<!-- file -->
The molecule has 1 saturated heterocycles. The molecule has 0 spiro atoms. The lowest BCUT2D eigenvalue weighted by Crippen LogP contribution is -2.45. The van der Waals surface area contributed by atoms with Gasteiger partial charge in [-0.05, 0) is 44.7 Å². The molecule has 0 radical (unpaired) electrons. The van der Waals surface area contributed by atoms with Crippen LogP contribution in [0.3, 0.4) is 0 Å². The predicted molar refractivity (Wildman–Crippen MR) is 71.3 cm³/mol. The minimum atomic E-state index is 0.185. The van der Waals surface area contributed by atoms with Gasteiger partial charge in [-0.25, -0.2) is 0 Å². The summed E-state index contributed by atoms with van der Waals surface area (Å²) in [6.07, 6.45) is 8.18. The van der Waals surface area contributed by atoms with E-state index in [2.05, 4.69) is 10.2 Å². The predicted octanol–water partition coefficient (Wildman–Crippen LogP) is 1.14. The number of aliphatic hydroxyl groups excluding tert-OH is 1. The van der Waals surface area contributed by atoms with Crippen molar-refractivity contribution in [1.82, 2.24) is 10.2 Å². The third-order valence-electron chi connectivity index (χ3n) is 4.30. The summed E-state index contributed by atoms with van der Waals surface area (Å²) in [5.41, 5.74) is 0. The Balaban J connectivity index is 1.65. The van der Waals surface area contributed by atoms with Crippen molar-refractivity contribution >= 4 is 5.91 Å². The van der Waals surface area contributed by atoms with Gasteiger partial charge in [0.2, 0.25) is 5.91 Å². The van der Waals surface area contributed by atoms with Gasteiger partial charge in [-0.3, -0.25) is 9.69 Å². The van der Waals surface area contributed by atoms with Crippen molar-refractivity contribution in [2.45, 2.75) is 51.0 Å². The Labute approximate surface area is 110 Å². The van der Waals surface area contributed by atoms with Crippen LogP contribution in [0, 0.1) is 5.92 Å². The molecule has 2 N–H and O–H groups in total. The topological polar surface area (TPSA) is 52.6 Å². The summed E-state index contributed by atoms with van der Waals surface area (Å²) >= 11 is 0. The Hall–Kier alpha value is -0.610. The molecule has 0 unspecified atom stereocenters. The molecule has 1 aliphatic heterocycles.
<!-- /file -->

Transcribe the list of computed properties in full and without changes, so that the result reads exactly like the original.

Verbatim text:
The molecule has 1 saturated heterocycles. The molecule has 0 spiro atoms. The lowest BCUT2D eigenvalue weighted by Crippen LogP contribution is -2.45. The van der Waals surface area contributed by atoms with Gasteiger partial charge in [-0.05, 0) is 44.7 Å². The molecule has 0 radical (unpaired) electrons. The van der Waals surface area contributed by atoms with Crippen LogP contribution in [0.3, 0.4) is 0 Å². The predicted molar refractivity (Wildman–Crippen MR) is 71.3 cm³/mol. The minimum atomic E-state index is 0.185. The van der Waals surface area contributed by atoms with Gasteiger partial charge in [-0.25, -0.2) is 0 Å². The summed E-state index contributed by atoms with van der Waals surface area (Å²) in [6.07, 6.45) is 8.18. The van der Waals surface area contributed by atoms with E-state index in [2.05, 4.69) is 10.2 Å². The predicted octanol–water partition coefficient (Wildman–Crippen LogP) is 1.14. The number of aliphatic hydroxyl groups excluding tert-OH is 1. The van der Waals surface area contributed by atoms with Crippen molar-refractivity contribution in [1.82, 2.24) is 10.2 Å². The third-order valence-electron chi connectivity index (χ3n) is 4.30. The summed E-state index contributed by atoms with van der Waals surface area (Å²) in [5.41, 5.74) is 0. The Balaban J connectivity index is 1.65. The van der Waals surface area contributed by atoms with Crippen molar-refractivity contribution >= 4 is 5.91 Å². The van der Waals surface area contributed by atoms with Gasteiger partial charge in [0.2, 0.25) is 5.91 Å². The van der Waals surface area contributed by atoms with Gasteiger partial charge in [-0.3, -0.25) is 9.69 Å². The van der Waals surface area contributed by atoms with Crippen molar-refractivity contribution in [2.45, 2.75) is 51.0 Å². The Labute approximate surface area is 110 Å². The van der Waals surface area contributed by atoms with Crippen LogP contribution in [0, 0.1) is 5.92 Å². The molecule has 2 N–H and O–H groups in total. The topological polar surface area (TPSA) is 52.6 Å². The summed E-state index contributed by atoms with van der Waals surface area (Å²) >= 11 is 0. The Hall–Kier alpha value is -0.610. The molecule has 0 unspecified atom stereocenters. The molecule has 1 aliphatic heterocycles.